Hey everyone. In this blog post, we're going to be talking about four tips to get the most out of your smartphone product photography. Let's dive in.

Tip #1

First hot tip, use the Lightroom CC app on your phone. It's available on both iPhone and Android, it's perfectly free, and you can actually use the built-in camera right inside the Lightroom app to take your photos. This can solve a lot of problems that smartphone users have had with weird abnormalities happening when using the camera that comes with the phone.

Not only can you use the camera within the Lightroom app, but Lightroom also allows you to change the file format that you take your photos with. You can change the file type into something called “DNG” and that’s a raw file format that captures a wide range of data when taking a photo, so that when you edit your photos afterwards, it can pull in data from the actual shot, as opposed to just manipulating the pixels that exist within the image. So, it helps retain really great image quality and allows you to get a lot more out of your edits.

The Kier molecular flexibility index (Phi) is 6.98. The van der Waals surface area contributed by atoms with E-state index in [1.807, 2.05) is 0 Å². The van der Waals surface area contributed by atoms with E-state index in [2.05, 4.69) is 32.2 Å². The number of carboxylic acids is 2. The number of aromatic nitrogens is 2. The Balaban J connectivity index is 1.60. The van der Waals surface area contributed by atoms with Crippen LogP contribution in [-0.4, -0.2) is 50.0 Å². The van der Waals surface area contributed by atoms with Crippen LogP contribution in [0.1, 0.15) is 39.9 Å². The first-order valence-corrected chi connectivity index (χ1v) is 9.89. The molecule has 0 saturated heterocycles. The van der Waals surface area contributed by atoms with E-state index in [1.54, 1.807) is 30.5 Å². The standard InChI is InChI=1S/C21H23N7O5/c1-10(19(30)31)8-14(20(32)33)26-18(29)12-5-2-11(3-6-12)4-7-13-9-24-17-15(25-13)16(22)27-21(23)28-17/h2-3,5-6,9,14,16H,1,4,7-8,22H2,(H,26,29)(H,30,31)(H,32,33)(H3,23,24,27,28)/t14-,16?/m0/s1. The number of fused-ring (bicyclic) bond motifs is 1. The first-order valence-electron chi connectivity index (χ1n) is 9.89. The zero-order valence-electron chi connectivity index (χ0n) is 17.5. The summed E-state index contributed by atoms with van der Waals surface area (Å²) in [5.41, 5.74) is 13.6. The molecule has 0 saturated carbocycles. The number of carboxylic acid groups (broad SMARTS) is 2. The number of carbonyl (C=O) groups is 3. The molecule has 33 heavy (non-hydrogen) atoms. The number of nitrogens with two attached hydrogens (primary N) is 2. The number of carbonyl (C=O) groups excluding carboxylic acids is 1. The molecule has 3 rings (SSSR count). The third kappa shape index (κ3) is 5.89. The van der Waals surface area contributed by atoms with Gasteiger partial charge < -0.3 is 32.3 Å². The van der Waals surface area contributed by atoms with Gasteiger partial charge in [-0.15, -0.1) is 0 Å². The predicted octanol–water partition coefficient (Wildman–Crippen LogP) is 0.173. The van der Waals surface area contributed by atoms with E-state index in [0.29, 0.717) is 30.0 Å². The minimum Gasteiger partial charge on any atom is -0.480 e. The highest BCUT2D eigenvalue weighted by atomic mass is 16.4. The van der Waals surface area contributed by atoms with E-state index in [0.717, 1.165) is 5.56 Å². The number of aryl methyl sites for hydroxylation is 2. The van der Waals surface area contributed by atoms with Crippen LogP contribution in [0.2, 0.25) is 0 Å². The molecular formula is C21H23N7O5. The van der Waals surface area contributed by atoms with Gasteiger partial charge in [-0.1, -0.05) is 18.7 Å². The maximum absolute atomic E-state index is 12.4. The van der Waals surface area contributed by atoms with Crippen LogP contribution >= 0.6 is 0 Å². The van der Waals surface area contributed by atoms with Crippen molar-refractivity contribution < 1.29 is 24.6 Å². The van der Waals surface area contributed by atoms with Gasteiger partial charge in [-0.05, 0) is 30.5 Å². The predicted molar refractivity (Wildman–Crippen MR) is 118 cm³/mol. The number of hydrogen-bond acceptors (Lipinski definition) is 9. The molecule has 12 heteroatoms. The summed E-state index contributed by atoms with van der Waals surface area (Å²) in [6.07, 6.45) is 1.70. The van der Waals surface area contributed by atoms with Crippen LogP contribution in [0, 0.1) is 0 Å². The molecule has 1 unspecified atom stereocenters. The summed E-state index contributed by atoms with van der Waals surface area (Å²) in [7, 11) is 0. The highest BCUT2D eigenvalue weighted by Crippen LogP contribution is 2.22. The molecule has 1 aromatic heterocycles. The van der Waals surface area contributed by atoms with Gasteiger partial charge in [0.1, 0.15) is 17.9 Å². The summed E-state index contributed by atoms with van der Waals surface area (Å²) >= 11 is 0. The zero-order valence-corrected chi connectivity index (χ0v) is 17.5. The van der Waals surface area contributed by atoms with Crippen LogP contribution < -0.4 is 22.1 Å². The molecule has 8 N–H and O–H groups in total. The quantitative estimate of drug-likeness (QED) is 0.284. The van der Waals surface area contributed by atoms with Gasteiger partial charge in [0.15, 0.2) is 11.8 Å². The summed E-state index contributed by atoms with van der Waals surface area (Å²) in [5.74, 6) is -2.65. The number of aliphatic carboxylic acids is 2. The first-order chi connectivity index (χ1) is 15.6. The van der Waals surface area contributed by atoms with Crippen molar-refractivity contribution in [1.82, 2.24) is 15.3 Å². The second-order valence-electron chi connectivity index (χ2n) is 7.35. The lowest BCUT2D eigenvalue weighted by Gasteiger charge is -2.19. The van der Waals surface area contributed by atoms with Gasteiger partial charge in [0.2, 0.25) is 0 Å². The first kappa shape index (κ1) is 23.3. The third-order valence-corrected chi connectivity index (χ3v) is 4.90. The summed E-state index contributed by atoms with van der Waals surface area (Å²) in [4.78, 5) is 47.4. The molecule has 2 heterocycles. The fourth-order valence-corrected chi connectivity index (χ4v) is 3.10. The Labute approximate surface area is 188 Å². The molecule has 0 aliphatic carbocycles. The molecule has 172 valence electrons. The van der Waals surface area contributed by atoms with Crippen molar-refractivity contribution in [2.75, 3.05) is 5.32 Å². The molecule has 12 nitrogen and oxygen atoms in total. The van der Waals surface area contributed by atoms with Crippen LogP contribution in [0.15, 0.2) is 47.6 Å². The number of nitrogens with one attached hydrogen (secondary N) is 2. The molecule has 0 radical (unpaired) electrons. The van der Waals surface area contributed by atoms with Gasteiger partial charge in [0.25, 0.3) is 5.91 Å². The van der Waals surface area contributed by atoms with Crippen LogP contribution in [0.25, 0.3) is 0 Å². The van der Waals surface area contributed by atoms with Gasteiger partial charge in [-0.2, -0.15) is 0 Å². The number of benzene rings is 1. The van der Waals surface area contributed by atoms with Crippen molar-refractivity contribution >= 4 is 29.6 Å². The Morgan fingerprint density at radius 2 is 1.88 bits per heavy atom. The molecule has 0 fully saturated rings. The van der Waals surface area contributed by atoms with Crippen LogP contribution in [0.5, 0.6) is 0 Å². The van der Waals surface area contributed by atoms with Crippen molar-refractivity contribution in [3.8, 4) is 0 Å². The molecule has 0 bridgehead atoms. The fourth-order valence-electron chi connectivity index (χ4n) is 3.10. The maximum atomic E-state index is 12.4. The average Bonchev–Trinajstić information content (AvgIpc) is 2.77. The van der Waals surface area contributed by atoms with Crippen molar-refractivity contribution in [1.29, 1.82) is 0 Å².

I highly recommend downloading the Lightroom app for your phone because you can:

- Take photos with it, right within the app using the built-in camera. 

- You can use that DNG file format instead of jpeg for better quality photos.

- You can edit your photos with Lightroom as well afterwards.

Tip #2

And speaking of editing your photos, that is my second tip for you today. 

Definitely, DEFINITELY, edit those photos. This goes for any photo you're taking, but especially if you're using your smartphone, because smartphones can be a bit limited in terms of the wide range of tones they can capture, making it difficult for photos to really pop without some help from editing.

I (you guessed it) recommend using the Lightroom app for editing. As a second option, Snapseed is another great app for editing your photos. Both of those apps include a color embedded profile with your photos, which is really important to make sure that your colors remain true when you upload to Instagram or the web. There’s nothing worse than spending the time and effort to edit your photos and make them look great, just to upload them and have them look drab online.